Health

A fight for acceptance

ROSANNA CANDLER

17-year-old Alan Clayton was born with Down Syndrome and diagnosed with epilepsy at the age of seven.

He can have up to 60 seizures a day and requires around-the-clock care.

As Alan’s mother and full-time carer, Anne Clayton says every day is a challenge: “Once the epilepsy came in it’s just gone downhill,” she says.

Alan with some family photos.

“Now it’s gotten to the stage where I’m on a carer’s pension, I can’t work, there’s no money coming from any other source.

“Anything that we want above the basic food and a roof over our heads, I have to ask for . . . and that is really hard.”

An estimated 405,500 Western Australians live with disabilities.

According to the 2008-9 National Disability agreement, nearly half of Australia’s disabled population requires more assistance than they currently receive.

When Alan turns 18 this year (2011), the government will recognise him as an adult and his current therapy and funding switches over.

“All (the funding) will be done differently, you’ve got to go around and do your begging again, apply to different groups, look at what options are available,” she says.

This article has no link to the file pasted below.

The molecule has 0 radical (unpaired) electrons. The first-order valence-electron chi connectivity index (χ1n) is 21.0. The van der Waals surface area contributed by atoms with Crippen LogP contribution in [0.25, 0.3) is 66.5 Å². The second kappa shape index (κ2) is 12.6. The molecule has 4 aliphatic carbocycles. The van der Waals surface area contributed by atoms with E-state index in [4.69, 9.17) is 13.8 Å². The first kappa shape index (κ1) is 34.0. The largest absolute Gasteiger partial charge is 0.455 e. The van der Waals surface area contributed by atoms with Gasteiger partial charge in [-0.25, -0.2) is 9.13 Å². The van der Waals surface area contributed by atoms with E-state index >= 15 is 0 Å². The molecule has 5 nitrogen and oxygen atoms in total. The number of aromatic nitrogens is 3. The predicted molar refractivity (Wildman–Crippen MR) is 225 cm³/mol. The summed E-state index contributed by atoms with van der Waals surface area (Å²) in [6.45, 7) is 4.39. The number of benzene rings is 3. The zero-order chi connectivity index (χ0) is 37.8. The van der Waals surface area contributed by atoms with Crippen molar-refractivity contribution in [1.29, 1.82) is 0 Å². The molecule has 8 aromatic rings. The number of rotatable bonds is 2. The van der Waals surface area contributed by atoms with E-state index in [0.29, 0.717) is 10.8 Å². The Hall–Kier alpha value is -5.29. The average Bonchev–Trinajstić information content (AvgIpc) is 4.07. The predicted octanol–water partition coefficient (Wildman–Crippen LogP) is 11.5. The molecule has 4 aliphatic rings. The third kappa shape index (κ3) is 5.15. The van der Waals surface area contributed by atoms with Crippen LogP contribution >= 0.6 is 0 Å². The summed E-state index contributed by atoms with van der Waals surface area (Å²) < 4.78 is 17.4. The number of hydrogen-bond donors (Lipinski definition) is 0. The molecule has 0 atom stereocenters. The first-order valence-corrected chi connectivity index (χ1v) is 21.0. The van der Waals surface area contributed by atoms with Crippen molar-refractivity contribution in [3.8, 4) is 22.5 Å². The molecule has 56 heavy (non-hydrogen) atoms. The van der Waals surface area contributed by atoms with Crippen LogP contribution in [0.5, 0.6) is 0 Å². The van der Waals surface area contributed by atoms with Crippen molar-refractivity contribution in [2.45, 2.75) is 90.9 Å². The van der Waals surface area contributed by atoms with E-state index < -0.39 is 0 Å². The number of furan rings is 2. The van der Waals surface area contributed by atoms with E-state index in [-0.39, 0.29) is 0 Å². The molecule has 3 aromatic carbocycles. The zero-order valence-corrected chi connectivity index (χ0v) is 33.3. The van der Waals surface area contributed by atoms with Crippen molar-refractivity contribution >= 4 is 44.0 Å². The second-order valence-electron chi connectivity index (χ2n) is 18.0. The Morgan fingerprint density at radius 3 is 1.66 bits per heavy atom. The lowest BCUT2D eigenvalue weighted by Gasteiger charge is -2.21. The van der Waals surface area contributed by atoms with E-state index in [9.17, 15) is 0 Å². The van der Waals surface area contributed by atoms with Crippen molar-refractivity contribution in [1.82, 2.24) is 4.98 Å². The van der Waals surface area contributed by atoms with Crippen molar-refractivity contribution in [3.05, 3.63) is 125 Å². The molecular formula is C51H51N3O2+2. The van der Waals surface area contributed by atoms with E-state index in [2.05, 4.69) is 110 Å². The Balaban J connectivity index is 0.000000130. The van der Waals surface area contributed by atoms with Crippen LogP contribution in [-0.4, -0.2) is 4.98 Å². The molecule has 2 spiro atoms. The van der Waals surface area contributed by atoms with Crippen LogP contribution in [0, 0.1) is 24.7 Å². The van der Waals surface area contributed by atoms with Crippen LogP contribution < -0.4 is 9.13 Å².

“I’m embarking on that now, the whole time you have to say how useless you are— how you can’t cope, you can’t do this, you can’t do that.”

Listen as Anne Clayton describes the emotional ordeal in asking for financial support.

Despite an announced budget measure of $30.2 million towards disability aid over the next four years, Ms Clayton believes the Government has little time for people with disabilities and their carers.

“Come election time the Government will tell us ‘We’re going to do this and that for you’, and then immediately take something away from you in another area,” she says.

“There are so few recourses for so many people in desperate need.

“There’s such a big bunfight for everything.”

Last month Australia Day ambassador and entrepreneur Simon McKeon said under-funding for disability services is ‘un-Australian’ and ‘an appalling waste of human potential’.

“This is an inexcusable way to treat members of our community who have real need of our support,” Mr McKeon says.

Despite barely affording rent every month, Ms Clayton says she seriously considers moving overseas to receive better support.

“I know quite a few people who have gone to Europe over the years —for the one reason that they have a child with a disability and they can’t get the assistance here,” she says.

“Australia doesn’t offer the help that there should be.

“The Government doesn’t want to put any money into it, they’re not going to get anything back from it, so what’s the point.

“They consider us a drain on the economy.”

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